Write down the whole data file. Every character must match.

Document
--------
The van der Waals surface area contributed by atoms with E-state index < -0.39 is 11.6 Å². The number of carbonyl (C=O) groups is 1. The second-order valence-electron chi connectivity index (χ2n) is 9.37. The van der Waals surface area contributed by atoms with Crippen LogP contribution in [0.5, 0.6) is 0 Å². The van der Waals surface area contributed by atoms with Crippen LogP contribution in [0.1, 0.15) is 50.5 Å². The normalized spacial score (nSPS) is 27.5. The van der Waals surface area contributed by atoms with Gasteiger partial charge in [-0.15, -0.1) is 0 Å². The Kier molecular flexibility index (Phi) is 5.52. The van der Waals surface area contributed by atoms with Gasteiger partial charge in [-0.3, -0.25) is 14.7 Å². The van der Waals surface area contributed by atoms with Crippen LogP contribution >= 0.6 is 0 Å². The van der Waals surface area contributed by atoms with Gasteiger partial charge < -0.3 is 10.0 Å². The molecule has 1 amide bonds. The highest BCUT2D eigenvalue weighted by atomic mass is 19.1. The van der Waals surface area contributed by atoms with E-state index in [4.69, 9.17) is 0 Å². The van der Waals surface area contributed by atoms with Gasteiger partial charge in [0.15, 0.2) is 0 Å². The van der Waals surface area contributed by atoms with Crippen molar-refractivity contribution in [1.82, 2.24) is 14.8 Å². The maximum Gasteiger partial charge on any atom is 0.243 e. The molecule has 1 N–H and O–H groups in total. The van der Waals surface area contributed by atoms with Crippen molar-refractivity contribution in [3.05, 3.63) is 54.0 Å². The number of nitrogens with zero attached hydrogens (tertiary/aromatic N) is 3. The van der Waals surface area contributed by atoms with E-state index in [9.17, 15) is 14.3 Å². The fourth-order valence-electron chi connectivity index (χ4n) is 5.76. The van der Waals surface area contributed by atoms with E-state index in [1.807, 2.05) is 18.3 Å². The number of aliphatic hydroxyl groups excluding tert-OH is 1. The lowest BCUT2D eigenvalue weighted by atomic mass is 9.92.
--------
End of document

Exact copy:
The van der Waals surface area contributed by atoms with E-state index < -0.39 is 11.6 Å². The number of carbonyl (C=O) groups is 1. The second-order valence-electron chi connectivity index (χ2n) is 9.37. The van der Waals surface area contributed by atoms with Crippen LogP contribution in [0.5, 0.6) is 0 Å². The van der Waals surface area contributed by atoms with Crippen LogP contribution in [0.1, 0.15) is 50.5 Å². The normalized spacial score (nSPS) is 27.5. The van der Waals surface area contributed by atoms with Gasteiger partial charge in [-0.15, -0.1) is 0 Å². The Kier molecular flexibility index (Phi) is 5.52. The van der Waals surface area contributed by atoms with Gasteiger partial charge in [-0.3, -0.25) is 14.7 Å². The van der Waals surface area contributed by atoms with Crippen LogP contribution >= 0.6 is 0 Å². The van der Waals surface area contributed by atoms with Gasteiger partial charge < -0.3 is 10.0 Å². The molecule has 1 amide bonds. The highest BCUT2D eigenvalue weighted by atomic mass is 19.1. The van der Waals surface area contributed by atoms with E-state index in [4.69, 9.17) is 0 Å². The van der Waals surface area contributed by atoms with Gasteiger partial charge in [0.15, 0.2) is 0 Å². The van der Waals surface area contributed by atoms with Crippen molar-refractivity contribution in [1.82, 2.24) is 14.8 Å². The maximum Gasteiger partial charge on any atom is 0.243 e. The molecule has 1 N–H and O–H groups in total. The van der Waals surface area contributed by atoms with Crippen molar-refractivity contribution in [3.05, 3.63) is 54.0 Å². The number of nitrogens with zero attached hydrogens (tertiary/aromatic N) is 3. The van der Waals surface area contributed by atoms with E-state index in [9.17, 15) is 14.3 Å². The fourth-order valence-electron chi connectivity index (χ4n) is 5.76. The van der Waals surface area contributed by atoms with E-state index in [1.807, 2.05) is 18.3 Å². The number of aliphatic hydroxyl groups excluding tert-OH is 1. The lowest BCUT2D eigenvalue weighted by atomic mass is 9.92.